The DIA is also reported to have launched its own inquiry into the INC-Iran link.
An intelligence source in Washington said the FBI investigation into the affair would begin with Mr Chalabi's "handlers" in the Pentagon, who include William Luti, the former head of the office of special plans, and his immediate superior, Douglas Feith, the under secretary of defence for policy.
There is no evidence that they were the source of the leaks. Other INC supporters at the Pentagon may have given away classified information in an attempt to give Mr Chalabi an advantage in the struggle for power surrounding the transfer of sovereignty to an Iraqi government on June 30.
The CIA allegations bring to a head a dispute between the CIA and the Pentagon officials instrumental in promoting Mr Chalabi and his intelligence in the run-up to the war. By calling for an FBI counter-intelligence investigation, the CIA is, in effect, threatening to disgrace senior neo-conservatives in the Pentagon.
"This is people who opposed the war with long knives drawn for people who supported the war," Ms Mylroie said.

Given that this kind of story sorta floats in the headwaters for some while before washing to us lower peoples, is the raid on Chalabi any great surprise?
So, I thought I would take a sniff at the right wing view of the same story…

WASHINGTON — Iraqi Governing Council member Ahmad Chalabi , once a favored Iraqi exile of the American government, denied accusations Sunday that he passed secrets to Iran -- and challenged CIA director George Tenet to a verbal duel before Congress.
"These charges are being put out by George Tenet. Let him come to Congress. I will come to Congress, and I will lay everything on the table. Let Congress decide," Chalabi said on "Fox News Sunday."
Chalabi claimed that the CIA has been trying to discredit him and that Tenet was behind the accusations of spying for Iran.
Calling the charges absurd, a U.S. intelligence official told Reuters that Chalabi's willingness to testify under oath before Congress "would be viewed as a positive development."
Chalabi admitted to Fox News that his Iraqi National Congress group had met with agents of the Iranian government. He said he met with Iranian representatives some time about one-and-a-half months ago -- adding that all members of the Iraqi Governing Council regularly meet with officials from the Iranian Embassy in Baghdad.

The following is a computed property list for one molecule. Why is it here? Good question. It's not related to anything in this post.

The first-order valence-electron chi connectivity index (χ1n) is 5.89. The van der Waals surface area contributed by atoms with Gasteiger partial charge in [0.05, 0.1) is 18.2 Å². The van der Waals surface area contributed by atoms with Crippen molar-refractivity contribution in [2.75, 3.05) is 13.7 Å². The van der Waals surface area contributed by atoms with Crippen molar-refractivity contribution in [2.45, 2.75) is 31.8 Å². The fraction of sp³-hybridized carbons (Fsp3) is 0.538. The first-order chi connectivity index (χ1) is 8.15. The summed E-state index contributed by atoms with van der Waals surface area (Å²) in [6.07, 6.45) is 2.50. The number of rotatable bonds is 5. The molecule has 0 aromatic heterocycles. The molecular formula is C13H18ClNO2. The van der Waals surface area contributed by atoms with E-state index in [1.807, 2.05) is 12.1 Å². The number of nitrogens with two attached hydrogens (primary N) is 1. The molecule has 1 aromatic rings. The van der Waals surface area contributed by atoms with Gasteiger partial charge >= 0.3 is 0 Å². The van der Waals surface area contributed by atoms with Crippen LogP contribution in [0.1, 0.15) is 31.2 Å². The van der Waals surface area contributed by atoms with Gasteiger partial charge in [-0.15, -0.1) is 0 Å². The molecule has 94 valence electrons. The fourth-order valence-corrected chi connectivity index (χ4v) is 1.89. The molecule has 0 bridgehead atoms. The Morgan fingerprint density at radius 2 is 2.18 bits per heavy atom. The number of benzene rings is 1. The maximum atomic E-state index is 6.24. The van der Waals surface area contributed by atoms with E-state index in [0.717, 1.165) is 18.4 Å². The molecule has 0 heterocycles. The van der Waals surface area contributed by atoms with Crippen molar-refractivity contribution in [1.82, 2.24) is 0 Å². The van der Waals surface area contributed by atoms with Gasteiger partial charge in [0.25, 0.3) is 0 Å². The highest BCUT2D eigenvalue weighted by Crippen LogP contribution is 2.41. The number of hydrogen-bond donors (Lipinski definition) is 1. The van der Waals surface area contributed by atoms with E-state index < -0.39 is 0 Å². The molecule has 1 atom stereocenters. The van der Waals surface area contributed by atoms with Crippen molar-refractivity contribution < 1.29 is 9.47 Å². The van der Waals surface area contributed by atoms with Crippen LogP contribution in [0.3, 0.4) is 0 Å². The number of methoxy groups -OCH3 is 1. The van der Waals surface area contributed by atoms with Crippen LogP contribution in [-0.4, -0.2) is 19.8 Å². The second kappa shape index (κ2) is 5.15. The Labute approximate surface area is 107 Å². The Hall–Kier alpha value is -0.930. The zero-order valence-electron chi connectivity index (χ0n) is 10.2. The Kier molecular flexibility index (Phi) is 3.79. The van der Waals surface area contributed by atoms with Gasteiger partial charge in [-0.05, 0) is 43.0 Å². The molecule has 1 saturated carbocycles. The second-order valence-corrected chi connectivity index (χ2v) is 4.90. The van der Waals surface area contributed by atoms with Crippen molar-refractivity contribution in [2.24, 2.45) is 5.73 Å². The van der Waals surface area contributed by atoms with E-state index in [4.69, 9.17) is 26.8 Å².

"Indeed we have had many meetings with the Iranian government, but we have passed no secret information, no classified documents to them from the United States," Chalabi said on NBC's "Meet the Press."
Last week, Defense officials announced that the Pentagon had stopped monthly payments of about $340,000 to the Iraqi National Congress.
Time magazine reported that the FBI was probing whether U.S. officials illegally transmitted secrets to the INC.
"... we have not had any classified information given to us by the United States," Chalabi said on NBC.
Chalabi also claimed on the Sunday talk shows that the U.S. government had turned against him because he had been vocally opposing many facets of the Coalition Provisional Authority's occupation of Iraq -- after having supported the U.S.-led invasion.
"I have become a person who is calling for complete sovereignty in Iraq," he told ABC.
Also on ABC, Chalabi deflected charges that he misled the U.S. on intelligence concerning weapons of mass destruction before the war with defectors who made overly strong cases. He claimed the INC introduced three defectors to different agencies of the U.S. government.
"It was up to them to analyze this [information], and the responsibility for reporting to the president after analyzing the information is not mine," Chalabi said on ABC.